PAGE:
April 10, 2014 by Heidi
Title: The Strange and Beautiful Sorrows of Ava Lavender [Goodreads]
Author: Leslye Walton [Twitter]
Standing: Stand alone.
Genre: Young Adult, Fantasy
Published: March 25th, 2014 by Candlewick
Format: Hardcover; 320 pages.
Source: ARC from publisher via NetGalley.
Magical realism, lyrical prose, and the pain and passion of human love haunt this hypnotic generational saga.
Foolish love appears to be the Roux family birthright, an ominous forecast for its most recent progeny, Ava Lavender. Ava—in all other ways a normal girl—is born with the wings of a bird.
In a quest to understand her peculiar disposition and a growing desire to fit in with her peers, sixteen-year old Ava ventures into the wider world, ill-prepared for what she might discover and naïve to the twisted motives of others. Others like the pious Nathaniel Sorrows, who mistakes Ava for an angel and whose obsession with her grows until the night of the Summer Solstice celebration.
That night, the skies open up, rain and feathers fill the air, and Ava’s quest and her family’s saga build to a devastating crescendo.
First-time author Leslye Walton has constructed a layered and unforgettable mythology of what it means to be born with hearts that are tragically, exquisitely human.
From the moment I entered the home of the Roux family, I found myself charmed by its sense of commonplace magic. Leslye Walton’s debut novel, The Strange and Beautiful Sorrows of Ava Lavender, is more than the story of a girl, even a girl so uniquely normal as she. It is a story of generations of heartsore women, of family, of love, and loss. In fact, it is a story in which the titular character, Ava Lavender, is not even born for nearly half of its pages.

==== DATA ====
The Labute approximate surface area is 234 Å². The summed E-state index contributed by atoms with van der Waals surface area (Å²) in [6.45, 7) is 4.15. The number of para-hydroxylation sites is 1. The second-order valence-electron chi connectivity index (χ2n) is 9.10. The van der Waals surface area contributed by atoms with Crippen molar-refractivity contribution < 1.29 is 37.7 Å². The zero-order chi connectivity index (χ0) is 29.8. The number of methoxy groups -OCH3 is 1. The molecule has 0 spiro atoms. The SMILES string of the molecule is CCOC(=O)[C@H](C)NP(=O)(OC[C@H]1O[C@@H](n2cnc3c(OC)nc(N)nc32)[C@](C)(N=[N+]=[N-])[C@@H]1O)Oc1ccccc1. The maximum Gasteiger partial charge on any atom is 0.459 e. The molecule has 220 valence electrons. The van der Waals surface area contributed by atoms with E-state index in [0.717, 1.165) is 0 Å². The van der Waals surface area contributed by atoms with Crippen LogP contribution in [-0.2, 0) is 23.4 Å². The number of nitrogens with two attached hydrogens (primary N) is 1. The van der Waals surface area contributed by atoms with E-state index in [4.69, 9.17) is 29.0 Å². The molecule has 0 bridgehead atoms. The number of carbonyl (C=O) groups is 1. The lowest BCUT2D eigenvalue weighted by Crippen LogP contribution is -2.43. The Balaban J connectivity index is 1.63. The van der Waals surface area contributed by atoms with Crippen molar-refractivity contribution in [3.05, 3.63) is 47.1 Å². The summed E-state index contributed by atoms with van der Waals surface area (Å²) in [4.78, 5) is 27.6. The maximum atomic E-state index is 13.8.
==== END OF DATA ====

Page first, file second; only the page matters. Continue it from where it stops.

To many, I was myth incarnate, the embodiment of a most superb legend, a fairy tale. Some considered me a monster, a mutation. To my great misfortune, I was once mistaken for an angel. To my mother, I was everything. To my father, nothing at all. To my grandmother, I was a daily reminder of loves long lost. But I knew the truth–deep down, I always did. I was just a girl.
In an attempt to express her tale in full, Ava Lavender takes us back three generations to her grandmother’s birth in France. Through the years, as the Roux family immigrates to the U.S., it is shown that there is only one way to love–fiercely. Ava’s grandmother, Emilienne, loses her father to a jealous mistake, her mother to the nothingness of solitude, and each of her siblings to broken hearts in one form or another. After losing her own heart three times, Emilienne determines it is better to have never to have loved at all.